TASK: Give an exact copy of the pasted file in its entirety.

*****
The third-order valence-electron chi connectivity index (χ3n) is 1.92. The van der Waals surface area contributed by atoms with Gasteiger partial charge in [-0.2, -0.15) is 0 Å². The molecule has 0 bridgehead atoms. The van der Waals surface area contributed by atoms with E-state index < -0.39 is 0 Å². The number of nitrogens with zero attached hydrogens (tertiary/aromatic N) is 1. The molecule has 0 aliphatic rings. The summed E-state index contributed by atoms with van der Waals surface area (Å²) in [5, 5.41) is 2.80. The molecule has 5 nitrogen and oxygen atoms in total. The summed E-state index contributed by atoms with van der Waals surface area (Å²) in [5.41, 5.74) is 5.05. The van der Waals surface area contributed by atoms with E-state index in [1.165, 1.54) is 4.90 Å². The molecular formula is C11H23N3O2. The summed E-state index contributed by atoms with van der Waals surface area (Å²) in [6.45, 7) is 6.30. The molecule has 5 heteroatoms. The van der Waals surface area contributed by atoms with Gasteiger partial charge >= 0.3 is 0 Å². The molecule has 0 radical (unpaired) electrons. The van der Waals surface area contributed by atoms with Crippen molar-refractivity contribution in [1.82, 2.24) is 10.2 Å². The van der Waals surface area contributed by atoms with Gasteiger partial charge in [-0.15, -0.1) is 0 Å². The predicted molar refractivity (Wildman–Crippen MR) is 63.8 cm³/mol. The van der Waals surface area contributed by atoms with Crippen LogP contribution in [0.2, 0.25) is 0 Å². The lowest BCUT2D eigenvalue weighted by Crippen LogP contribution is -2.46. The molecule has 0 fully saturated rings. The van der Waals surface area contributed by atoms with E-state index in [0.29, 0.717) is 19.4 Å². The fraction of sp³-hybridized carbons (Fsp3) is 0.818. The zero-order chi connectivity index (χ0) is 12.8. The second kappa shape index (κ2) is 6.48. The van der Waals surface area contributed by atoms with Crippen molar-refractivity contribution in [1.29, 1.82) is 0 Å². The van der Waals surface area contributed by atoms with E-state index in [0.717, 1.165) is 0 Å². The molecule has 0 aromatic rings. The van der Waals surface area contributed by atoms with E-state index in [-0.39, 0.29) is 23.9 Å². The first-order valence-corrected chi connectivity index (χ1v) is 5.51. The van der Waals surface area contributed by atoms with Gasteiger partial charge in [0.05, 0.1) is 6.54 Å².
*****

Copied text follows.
The third-order valence-electron chi connectivity index (χ3n) is 1.92. The van der Waals surface area contributed by atoms with Gasteiger partial charge in [-0.2, -0.15) is 0 Å². The molecule has 0 bridgehead atoms. The van der Waals surface area contributed by atoms with E-state index < -0.39 is 0 Å². The number of nitrogens with zero attached hydrogens (tertiary/aromatic N) is 1. The molecule has 0 aliphatic rings. The summed E-state index contributed by atoms with van der Waals surface area (Å²) in [5, 5.41) is 2.80. The molecule has 5 nitrogen and oxygen atoms in total. The summed E-state index contributed by atoms with van der Waals surface area (Å²) in [5.41, 5.74) is 5.05. The van der Waals surface area contributed by atoms with E-state index in [1.165, 1.54) is 4.90 Å². The molecular formula is C11H23N3O2. The summed E-state index contributed by atoms with van der Waals surface area (Å²) in [6.45, 7) is 6.30. The molecule has 5 heteroatoms. The van der Waals surface area contributed by atoms with Gasteiger partial charge >= 0.3 is 0 Å². The molecule has 0 radical (unpaired) electrons. The van der Waals surface area contributed by atoms with Crippen molar-refractivity contribution in [1.82, 2.24) is 10.2 Å². The van der Waals surface area contributed by atoms with Gasteiger partial charge in [-0.15, -0.1) is 0 Å². The predicted molar refractivity (Wildman–Crippen MR) is 63.8 cm³/mol. The van der Waals surface area contributed by atoms with Crippen LogP contribution in [0.2, 0.25) is 0 Å². The lowest BCUT2D eigenvalue weighted by Crippen LogP contribution is -2.46. The molecule has 0 fully saturated rings. The van der Waals surface area contributed by atoms with E-state index in [0.29, 0.717) is 19.4 Å². The fraction of sp³-hybridized carbons (Fsp3) is 0.818. The zero-order chi connectivity index (χ0) is 12.8. The second kappa shape index (κ2) is 6.48. The van der Waals surface area contributed by atoms with Crippen molar-refractivity contribution in [1.29, 1.82) is 0 Å². The van der Waals surface area contributed by atoms with E-state index in [0.717, 1.165) is 0 Å². The molecule has 0 aromatic rings. The van der Waals surface area contributed by atoms with E-state index in [-0.39, 0.29) is 23.9 Å². The first-order valence-corrected chi connectivity index (χ1v) is 5.51. The van der Waals surface area contributed by atoms with Gasteiger partial charge in [0.05, 0.1) is 6.54 Å².